Systems biology of energy homeostasis in yeast
Artikel i vetenskaplig tidskrift, 2010

The yeast Saccharomyces cerevisiae attains energy homeostasis through complex regulatory events that are predominantly controlled by the Snf1 kinase. This master regulator senses the stress and energy starvation and activates the metabolic processes to produce ATP and inhibits biosynthesis. In doing so, Snf1 controls the switch between catabolism and anabolism accordingly, and regulates the cellular growth and development in coordination with other signaling pathways. Since its mammalian ortholog AMPK, a drug target for obesity and type II diabetes, also exerts analogous control of metabolism, there has been extensive interest recently to understand the chemical and biological aspects of Snf1 activation and regulation in yeast to expedite human disease studies as well as fundamental understanding of yeast. This review will focus on how Snf1 regulates lipid metabolism based on the cellular energy status in yeast and drawing parallels with the mammalian system.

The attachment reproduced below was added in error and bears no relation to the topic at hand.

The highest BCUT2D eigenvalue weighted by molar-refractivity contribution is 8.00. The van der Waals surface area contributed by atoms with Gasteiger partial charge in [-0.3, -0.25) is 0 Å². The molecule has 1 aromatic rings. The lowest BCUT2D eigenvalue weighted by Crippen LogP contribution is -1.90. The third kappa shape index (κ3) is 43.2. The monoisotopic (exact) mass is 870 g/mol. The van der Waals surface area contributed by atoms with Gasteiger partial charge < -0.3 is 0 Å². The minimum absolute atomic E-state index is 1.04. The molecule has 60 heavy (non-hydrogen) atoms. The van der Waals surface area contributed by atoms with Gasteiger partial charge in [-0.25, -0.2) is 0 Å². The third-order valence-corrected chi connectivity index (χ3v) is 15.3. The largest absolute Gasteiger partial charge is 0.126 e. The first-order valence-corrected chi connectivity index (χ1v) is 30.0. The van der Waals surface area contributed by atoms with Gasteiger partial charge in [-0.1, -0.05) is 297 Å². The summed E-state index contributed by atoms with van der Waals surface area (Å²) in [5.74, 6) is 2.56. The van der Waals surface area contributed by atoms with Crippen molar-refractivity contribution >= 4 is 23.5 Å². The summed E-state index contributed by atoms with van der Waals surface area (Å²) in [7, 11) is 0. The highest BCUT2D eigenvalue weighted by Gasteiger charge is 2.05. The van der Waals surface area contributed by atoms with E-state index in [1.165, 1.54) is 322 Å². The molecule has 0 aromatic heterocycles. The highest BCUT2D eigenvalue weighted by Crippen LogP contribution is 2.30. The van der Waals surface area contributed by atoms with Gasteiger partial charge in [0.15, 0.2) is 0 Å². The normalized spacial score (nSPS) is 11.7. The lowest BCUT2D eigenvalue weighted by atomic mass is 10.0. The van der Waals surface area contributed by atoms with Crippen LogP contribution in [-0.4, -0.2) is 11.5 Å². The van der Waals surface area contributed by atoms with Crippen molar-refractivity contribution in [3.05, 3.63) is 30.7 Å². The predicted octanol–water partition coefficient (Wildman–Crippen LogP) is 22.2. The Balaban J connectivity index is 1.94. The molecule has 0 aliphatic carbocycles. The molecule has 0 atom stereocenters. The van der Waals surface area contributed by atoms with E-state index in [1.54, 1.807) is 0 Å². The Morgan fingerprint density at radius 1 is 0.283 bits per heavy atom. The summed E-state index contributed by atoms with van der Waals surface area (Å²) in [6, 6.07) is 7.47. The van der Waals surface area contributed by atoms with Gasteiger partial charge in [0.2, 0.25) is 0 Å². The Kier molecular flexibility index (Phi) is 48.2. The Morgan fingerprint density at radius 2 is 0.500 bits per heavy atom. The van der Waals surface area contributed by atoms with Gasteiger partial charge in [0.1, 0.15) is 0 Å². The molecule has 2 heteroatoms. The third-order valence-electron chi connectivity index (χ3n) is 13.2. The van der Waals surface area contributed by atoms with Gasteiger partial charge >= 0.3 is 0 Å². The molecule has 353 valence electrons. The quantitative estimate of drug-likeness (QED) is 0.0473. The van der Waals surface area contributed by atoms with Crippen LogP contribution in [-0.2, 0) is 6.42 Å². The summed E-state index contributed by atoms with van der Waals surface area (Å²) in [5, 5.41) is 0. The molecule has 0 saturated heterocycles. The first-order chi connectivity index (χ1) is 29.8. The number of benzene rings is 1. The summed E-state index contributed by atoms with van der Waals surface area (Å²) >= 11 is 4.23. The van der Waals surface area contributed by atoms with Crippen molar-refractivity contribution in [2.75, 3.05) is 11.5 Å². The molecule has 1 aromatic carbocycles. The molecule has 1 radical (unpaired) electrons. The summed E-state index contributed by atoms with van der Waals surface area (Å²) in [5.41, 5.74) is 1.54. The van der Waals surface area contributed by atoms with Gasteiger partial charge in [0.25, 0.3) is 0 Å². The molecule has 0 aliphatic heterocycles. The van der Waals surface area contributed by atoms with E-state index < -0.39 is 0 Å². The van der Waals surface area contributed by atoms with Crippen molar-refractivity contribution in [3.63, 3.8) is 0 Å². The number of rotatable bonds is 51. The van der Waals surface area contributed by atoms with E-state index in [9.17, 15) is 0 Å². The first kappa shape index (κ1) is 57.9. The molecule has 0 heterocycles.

Jie Zhang

Chalmers, Kemi- och bioteknik, Livsvetenskaper, Systembiologi

Goutham Vemuri

Chalmers, Kemi- och bioteknik, Livsvetenskaper, Systembiologi

Jens B Nielsen

Chalmers, Kemi- och bioteknik, Livsvetenskaper, Systembiologi

Current Opinion in Microbiology

1369-5274 (ISSN)

Vol. 13 3 382-388


Grundläggande vetenskaper


Livsvetenskaper och teknik (2010-2018)


Bioinformatik och systembiologi

Annan industriell bioteknik



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